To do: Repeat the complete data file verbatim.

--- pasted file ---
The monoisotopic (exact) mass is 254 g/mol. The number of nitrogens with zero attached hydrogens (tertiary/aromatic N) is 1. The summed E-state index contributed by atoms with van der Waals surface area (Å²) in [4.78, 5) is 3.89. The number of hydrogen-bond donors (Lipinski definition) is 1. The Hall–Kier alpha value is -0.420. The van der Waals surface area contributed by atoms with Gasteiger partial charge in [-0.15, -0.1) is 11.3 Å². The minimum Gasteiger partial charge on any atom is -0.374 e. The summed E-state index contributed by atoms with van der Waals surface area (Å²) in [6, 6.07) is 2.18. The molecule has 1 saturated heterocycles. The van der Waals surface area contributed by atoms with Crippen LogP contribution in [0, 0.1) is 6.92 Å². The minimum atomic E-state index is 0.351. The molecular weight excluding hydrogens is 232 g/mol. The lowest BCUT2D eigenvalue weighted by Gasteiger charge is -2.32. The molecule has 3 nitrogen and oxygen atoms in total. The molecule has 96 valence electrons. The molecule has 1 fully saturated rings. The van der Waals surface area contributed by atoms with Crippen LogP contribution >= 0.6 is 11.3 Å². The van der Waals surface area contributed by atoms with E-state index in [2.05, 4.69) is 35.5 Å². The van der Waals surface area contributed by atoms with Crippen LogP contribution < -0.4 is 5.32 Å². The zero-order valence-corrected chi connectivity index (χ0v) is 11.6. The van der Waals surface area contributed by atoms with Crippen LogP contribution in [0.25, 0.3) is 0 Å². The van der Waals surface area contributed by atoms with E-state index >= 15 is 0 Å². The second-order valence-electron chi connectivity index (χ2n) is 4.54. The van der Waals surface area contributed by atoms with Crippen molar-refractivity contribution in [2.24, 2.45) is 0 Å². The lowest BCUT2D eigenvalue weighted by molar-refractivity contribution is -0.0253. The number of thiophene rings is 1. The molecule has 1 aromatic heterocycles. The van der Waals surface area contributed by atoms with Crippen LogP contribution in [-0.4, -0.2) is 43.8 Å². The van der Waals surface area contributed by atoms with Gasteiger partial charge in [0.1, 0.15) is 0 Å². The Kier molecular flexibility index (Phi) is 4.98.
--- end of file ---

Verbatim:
The monoisotopic (exact) mass is 254 g/mol. The number of nitrogens with zero attached hydrogens (tertiary/aromatic N) is 1. The summed E-state index contributed by atoms with van der Waals surface area (Å²) in [4.78, 5) is 3.89. The number of hydrogen-bond donors (Lipinski definition) is 1. The Hall–Kier alpha value is -0.420. The van der Waals surface area contributed by atoms with Gasteiger partial charge in [-0.15, -0.1) is 11.3 Å². The minimum Gasteiger partial charge on any atom is -0.374 e. The summed E-state index contributed by atoms with van der Waals surface area (Å²) in [6, 6.07) is 2.18. The molecule has 1 saturated heterocycles. The van der Waals surface area contributed by atoms with Crippen LogP contribution in [0, 0.1) is 6.92 Å². The minimum atomic E-state index is 0.351. The molecular weight excluding hydrogens is 232 g/mol. The lowest BCUT2D eigenvalue weighted by Gasteiger charge is -2.32. The molecule has 3 nitrogen and oxygen atoms in total. The molecule has 96 valence electrons. The molecule has 1 fully saturated rings. The van der Waals surface area contributed by atoms with Crippen LogP contribution >= 0.6 is 11.3 Å². The van der Waals surface area contributed by atoms with E-state index in [2.05, 4.69) is 35.5 Å². The van der Waals surface area contributed by atoms with Crippen LogP contribution < -0.4 is 5.32 Å². The zero-order valence-corrected chi connectivity index (χ0v) is 11.6. The van der Waals surface area contributed by atoms with Crippen LogP contribution in [0.25, 0.3) is 0 Å². The van der Waals surface area contributed by atoms with E-state index >= 15 is 0 Å². The second-order valence-electron chi connectivity index (χ2n) is 4.54. The van der Waals surface area contributed by atoms with Crippen molar-refractivity contribution in [2.24, 2.45) is 0 Å². The lowest BCUT2D eigenvalue weighted by molar-refractivity contribution is -0.0253. The number of thiophene rings is 1. The molecule has 1 aromatic heterocycles. The van der Waals surface area contributed by atoms with Crippen LogP contribution in [-0.4, -0.2) is 43.8 Å². The van der Waals surface area contributed by atoms with Gasteiger partial charge in [0.1, 0.15) is 0 Å². The Kier molecular flexibility index (Phi) is 4.98.